Tony Stark had just finished his first week at Reece Enterprises and decided to drive upstate to a small lakefront lodge for some fishing and relaxation. Tony had worked for the previous ten years for the O’Grady Company, but O’Grady had been through some hard times of late and had recently shut down several of its operating groups, including Tony’s, to cut costs. Fortunately, Tony’s experience and recommendations had made finding another position fairly easy. As he drove the interstate, he reflected on the past ten years and the apparent situation at Reece.
At O’Grady, things had been great. Tony had been part of the team from day one. The job had met his personal goals and expectations perfectly, and Tony believed he had grown greatly as a person. His work was appreciated and recognized; he had received three promotions and many more pay increases.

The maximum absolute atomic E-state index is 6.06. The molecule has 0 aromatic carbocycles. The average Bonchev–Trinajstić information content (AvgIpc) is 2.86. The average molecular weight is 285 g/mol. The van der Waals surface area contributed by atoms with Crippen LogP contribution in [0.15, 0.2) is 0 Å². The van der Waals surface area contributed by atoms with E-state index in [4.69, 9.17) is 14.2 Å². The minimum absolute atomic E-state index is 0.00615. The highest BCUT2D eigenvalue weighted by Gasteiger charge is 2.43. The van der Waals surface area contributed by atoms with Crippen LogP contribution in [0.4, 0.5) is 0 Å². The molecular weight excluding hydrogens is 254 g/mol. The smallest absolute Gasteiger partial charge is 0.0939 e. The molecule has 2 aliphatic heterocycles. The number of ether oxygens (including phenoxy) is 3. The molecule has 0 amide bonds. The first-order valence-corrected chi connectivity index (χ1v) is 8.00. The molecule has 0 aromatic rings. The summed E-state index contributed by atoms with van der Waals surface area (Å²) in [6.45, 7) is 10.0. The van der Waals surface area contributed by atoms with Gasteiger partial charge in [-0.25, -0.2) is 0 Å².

Tony had also liked the company itself. The firm was decentralized, allowing its managers considerable autonomy and freedom. The corporate Culture was easygoing. Communication was open. It seemed that everyone knew what was going on at all times, and if you didn’t know about something, it was easy to find out.
The people had been another plus. Tony and three other managers went to lunch often and played golf every Saturday. They got along well both personally and professionally and truly worked together as a team. Their boss had been very supportive, giving them the help they needed but also staying out of the way and letting them work.
When word about the shutdown came down, Tony was devastated. He was sure that nothing could replace O’Grady. After the final closing was announced, he spent only a few weeks looking around before he found a comparable position at Reece Enterprises.
As Tony drove, he reflected that "comparable" probably was the wrong word. Indeed, Reece and O’Grady were about as different as you could get. Top managers at Reece apparently didn’t...